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Cancer Epidemiol Biomarkers Prev. 2016 Jun;25(6):978-86. doi: 10.1158/1055-9965.EPI-15-1191. Epub 2016 Mar 24.

Urinary Metabolite Risk Biomarkers of Lung Cancer: A Prospective Cohort Study.

Author information

1
Laboratory of Human Carcinogenesis, Center for Cancer Research, National Cancer Institute, Bethesda, Maryland.
2
Division of Epidemiology, Department of Medicine, Vanderbilt Epidemiology Center, Vanderbilt-Ingram Cancer Center, Vanderbilt University School of Medicine, Nashville, Tennessee.
3
Laboratory of Metabolism, Center for Cancer Research, National Cancer Institute, Bethesda, Maryland.
4
Nippon Medical School, Tokyo, Japan.
5
Biomedical Informatics, The Ohio State University College of Medicine, Columbus, Ohio.
6
International Epidemiology Institute, Rockville, Maryland.
7
Division of Epidemiology, Department of Medicine, Vanderbilt Epidemiology Center, Vanderbilt-Ingram Cancer Center, Vanderbilt University School of Medicine, Nashville, Tennessee. International Epidemiology Institute, Rockville, Maryland. Curtis_Harris@nih.gov blotw@iei.us.
8
Laboratory of Human Carcinogenesis, Center for Cancer Research, National Cancer Institute, Bethesda, Maryland. Curtis_Harris@nih.gov blotw@iei.us.

Abstract

BACKGROUND:

Lung cancer is a major health burden causing 160,000 and 1.6 million deaths annually in the United States and worldwide, respectively.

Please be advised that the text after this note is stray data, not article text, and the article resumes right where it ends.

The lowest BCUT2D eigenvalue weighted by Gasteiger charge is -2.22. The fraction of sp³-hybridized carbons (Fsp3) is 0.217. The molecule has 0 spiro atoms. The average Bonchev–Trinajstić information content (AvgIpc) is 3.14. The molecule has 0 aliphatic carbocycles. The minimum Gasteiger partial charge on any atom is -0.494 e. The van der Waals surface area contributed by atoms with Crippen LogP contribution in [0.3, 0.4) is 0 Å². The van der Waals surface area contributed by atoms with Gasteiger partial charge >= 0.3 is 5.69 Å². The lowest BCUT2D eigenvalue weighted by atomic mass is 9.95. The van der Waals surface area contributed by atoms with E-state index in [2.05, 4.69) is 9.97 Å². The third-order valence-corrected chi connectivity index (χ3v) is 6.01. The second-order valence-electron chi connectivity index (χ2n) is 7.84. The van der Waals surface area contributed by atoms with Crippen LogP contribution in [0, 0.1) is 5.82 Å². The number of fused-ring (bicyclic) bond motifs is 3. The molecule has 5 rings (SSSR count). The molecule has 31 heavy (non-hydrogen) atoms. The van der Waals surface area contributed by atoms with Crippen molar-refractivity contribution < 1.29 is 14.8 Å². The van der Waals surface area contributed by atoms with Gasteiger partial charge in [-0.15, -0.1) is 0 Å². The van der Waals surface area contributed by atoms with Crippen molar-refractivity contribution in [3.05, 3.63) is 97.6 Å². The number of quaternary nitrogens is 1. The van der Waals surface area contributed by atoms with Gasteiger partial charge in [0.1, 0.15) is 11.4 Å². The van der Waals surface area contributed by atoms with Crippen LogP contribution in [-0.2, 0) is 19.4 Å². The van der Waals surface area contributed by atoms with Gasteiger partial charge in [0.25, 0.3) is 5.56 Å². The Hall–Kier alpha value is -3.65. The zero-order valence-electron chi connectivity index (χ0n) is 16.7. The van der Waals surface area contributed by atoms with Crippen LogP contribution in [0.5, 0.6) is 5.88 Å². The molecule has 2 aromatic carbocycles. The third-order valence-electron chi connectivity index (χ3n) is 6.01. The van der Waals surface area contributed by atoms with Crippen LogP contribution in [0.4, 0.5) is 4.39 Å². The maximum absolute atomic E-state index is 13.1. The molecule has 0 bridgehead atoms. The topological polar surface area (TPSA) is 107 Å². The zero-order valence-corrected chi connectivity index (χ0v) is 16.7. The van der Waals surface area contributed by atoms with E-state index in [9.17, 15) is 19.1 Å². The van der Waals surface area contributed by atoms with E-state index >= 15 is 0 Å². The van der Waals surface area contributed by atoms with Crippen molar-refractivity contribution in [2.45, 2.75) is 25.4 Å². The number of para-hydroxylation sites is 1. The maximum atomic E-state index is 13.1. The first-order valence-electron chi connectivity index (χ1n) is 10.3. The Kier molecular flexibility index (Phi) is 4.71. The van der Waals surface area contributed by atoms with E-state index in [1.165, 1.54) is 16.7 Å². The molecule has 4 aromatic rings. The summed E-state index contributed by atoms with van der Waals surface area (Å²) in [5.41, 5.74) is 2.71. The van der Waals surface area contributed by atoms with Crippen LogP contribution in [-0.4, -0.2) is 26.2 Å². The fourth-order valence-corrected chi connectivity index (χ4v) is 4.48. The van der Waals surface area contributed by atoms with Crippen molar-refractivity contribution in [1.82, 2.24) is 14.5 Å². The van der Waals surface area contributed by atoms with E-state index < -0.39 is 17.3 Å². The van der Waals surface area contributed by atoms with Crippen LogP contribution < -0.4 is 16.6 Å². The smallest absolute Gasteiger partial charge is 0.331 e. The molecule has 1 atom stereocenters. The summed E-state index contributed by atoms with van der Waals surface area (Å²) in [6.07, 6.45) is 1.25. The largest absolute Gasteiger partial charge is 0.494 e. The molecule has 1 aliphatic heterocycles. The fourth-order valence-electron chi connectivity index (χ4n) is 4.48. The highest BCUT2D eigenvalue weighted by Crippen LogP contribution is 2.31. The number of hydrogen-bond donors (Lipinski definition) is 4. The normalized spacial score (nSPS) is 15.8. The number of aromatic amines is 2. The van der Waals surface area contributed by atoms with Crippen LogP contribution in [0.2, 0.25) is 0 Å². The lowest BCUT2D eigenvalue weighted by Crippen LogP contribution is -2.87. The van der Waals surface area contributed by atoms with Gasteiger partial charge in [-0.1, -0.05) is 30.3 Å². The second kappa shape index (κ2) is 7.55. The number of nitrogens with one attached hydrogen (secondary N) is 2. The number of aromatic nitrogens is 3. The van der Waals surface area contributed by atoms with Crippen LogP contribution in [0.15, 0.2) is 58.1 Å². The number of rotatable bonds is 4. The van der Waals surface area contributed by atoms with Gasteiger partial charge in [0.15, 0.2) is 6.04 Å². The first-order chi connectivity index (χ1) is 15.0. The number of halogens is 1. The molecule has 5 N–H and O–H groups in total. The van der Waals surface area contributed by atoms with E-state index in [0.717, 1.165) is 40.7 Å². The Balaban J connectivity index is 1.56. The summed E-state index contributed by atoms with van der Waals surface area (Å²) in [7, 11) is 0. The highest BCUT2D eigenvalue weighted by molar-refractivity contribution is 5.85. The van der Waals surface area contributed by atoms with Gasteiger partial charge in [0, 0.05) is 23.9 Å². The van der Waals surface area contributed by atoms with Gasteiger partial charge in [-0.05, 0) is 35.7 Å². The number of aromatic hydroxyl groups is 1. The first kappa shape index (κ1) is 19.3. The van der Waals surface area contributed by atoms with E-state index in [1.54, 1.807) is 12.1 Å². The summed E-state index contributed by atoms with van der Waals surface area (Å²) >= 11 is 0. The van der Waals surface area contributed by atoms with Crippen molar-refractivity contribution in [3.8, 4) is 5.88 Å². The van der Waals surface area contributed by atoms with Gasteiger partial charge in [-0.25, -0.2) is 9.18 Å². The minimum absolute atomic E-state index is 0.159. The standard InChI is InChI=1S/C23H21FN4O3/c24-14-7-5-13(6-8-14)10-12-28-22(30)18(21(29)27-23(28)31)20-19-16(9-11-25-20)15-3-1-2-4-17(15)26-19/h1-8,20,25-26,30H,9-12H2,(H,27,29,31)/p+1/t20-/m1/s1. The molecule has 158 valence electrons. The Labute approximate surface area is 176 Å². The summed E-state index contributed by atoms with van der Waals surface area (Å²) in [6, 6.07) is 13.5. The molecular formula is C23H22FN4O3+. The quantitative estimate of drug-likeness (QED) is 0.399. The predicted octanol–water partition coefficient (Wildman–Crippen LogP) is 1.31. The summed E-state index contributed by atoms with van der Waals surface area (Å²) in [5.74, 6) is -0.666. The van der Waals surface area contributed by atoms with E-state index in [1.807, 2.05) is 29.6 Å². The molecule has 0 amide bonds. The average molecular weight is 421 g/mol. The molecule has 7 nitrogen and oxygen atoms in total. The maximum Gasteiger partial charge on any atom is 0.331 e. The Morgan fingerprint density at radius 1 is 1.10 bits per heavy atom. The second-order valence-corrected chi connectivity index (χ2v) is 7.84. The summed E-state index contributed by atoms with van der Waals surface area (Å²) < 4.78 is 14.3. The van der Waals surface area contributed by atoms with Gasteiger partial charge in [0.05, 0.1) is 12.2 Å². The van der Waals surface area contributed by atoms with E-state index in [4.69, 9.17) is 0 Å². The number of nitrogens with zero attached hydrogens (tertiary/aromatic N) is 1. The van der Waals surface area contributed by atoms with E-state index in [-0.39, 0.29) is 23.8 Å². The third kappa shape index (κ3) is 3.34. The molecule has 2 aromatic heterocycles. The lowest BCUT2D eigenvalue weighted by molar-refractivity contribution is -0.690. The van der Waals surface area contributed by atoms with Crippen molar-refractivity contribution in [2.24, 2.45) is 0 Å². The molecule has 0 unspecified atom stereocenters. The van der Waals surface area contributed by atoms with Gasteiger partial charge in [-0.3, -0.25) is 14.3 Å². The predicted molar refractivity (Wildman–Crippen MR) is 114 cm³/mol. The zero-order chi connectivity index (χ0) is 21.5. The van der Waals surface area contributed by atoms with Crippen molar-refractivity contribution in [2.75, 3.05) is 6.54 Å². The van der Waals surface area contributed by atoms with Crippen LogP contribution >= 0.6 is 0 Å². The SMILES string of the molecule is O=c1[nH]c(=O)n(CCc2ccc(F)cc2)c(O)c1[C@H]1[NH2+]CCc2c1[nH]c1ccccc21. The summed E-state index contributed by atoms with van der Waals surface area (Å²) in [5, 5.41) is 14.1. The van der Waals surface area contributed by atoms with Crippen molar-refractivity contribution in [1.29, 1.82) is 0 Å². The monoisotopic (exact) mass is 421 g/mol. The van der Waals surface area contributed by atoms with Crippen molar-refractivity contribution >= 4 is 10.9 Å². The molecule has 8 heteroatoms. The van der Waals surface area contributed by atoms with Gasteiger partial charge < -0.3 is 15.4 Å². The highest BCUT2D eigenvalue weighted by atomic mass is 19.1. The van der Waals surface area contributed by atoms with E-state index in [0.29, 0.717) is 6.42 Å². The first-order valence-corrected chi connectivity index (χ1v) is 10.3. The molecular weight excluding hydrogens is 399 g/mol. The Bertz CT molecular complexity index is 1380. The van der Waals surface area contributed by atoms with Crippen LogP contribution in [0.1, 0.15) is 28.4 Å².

METHODS:

While seeking to identify stable and reproducible biomarkers in noninvasively collected biofluids, we assessed whether previously identified metabolite urinary lung cancer biomarkers, creatine riboside (CR), N-acetylneuraminic acid (NANA), cortisol sulfate, and indeterminate metabolite 561+, were elevated in the urines of subjects prior to lung cancer diagnosis in a well-characterized prospective Southern Community Cohort Study (SCCS). Urine was examined from 178 patients and 351 nondiseased controls, confirming that one of four metabolites was associated with lung cancer risk in the overall case-control set, whereas two metabolites were associated with lung cancer risk in European-Americans.

RESULTS:

OR of lung cancer associated with elevated CR levels, and adjusted for smoking and other potential confounders, was 2.0 [95% confidence interval (CI), 1.2-3.4; P= 0.01]. In European-Americans, both CR and NANA were significantly associated with lung cancer risk (OR = 5.3; 95% CI, 1.6-17.6; P= 0.006 and OR=3.5; 95% CI, 1.5-8.4; P= 0.004, respectively). However, race itself did not significantly modify the associations. ROC analysis showed that adding CR and NANA to a model containing previously established lung cancer risk factors led to a significantly improved classifier (P= 0.01). Increasing urinary levels of CR and NANA displayed a positive association with increasing tumor size, strengthening a previously established link to altered tumor metabolism.

CONCLUSION AND IMPACT:

These replicated results provide evidence that identified urinary metabolite biomarkers have a potential utility as noninvasive, clinical screening tools for early diagnosis of lung cancer. Cancer Epidemiol Biomarkers Prev; 25(6); 978-86. ©2016 AACR.

PMID:
27013655
PMCID:
PMC4891298
DOI:
10.1158/1055-9965.EPI-15-1191
[Indexed for MEDLINE]
Free PMC Article

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